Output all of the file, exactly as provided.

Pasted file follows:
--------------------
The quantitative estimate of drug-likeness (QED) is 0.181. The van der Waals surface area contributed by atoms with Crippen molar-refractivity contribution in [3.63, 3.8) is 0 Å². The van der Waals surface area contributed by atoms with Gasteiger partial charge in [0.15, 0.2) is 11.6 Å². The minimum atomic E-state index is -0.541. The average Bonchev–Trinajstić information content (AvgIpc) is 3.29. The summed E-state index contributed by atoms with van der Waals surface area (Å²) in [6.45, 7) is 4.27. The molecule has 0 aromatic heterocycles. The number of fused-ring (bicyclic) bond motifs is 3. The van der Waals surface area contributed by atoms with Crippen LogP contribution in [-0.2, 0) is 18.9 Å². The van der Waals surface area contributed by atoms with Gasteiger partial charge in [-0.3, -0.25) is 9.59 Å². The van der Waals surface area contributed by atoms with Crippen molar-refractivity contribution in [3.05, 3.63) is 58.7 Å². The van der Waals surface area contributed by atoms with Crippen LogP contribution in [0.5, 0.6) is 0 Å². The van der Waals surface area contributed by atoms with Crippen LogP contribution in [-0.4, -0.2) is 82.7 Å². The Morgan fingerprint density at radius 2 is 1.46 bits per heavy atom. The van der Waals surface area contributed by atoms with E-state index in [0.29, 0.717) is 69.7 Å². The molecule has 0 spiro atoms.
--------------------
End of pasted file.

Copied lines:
The quantitative estimate of drug-likeness (QED) is 0.181. The van der Waals surface area contributed by atoms with Crippen molar-refractivity contribution in [3.63, 3.8) is 0 Å². The van der Waals surface area contributed by atoms with Gasteiger partial charge in [0.15, 0.2) is 11.6 Å². The minimum atomic E-state index is -0.541. The average Bonchev–Trinajstić information content (AvgIpc) is 3.29. The summed E-state index contributed by atoms with van der Waals surface area (Å²) in [6.45, 7) is 4.27. The molecule has 0 aromatic heterocycles. The number of fused-ring (bicyclic) bond motifs is 3. The van der Waals surface area contributed by atoms with Crippen LogP contribution in [-0.2, 0) is 18.9 Å². The van der Waals surface area contributed by atoms with Gasteiger partial charge in [-0.3, -0.25) is 9.59 Å². The van der Waals surface area contributed by atoms with Crippen molar-refractivity contribution in [3.05, 3.63) is 58.7 Å². The van der Waals surface area contributed by atoms with Crippen LogP contribution in [0.5, 0.6) is 0 Å². The van der Waals surface area contributed by atoms with Crippen LogP contribution in [-0.4, -0.2) is 82.7 Å². The Morgan fingerprint density at radius 2 is 1.46 bits per heavy atom. The van der Waals surface area contributed by atoms with E-state index in [0.29, 0.717) is 69.7 Å². The molecule has 0 spiro atoms.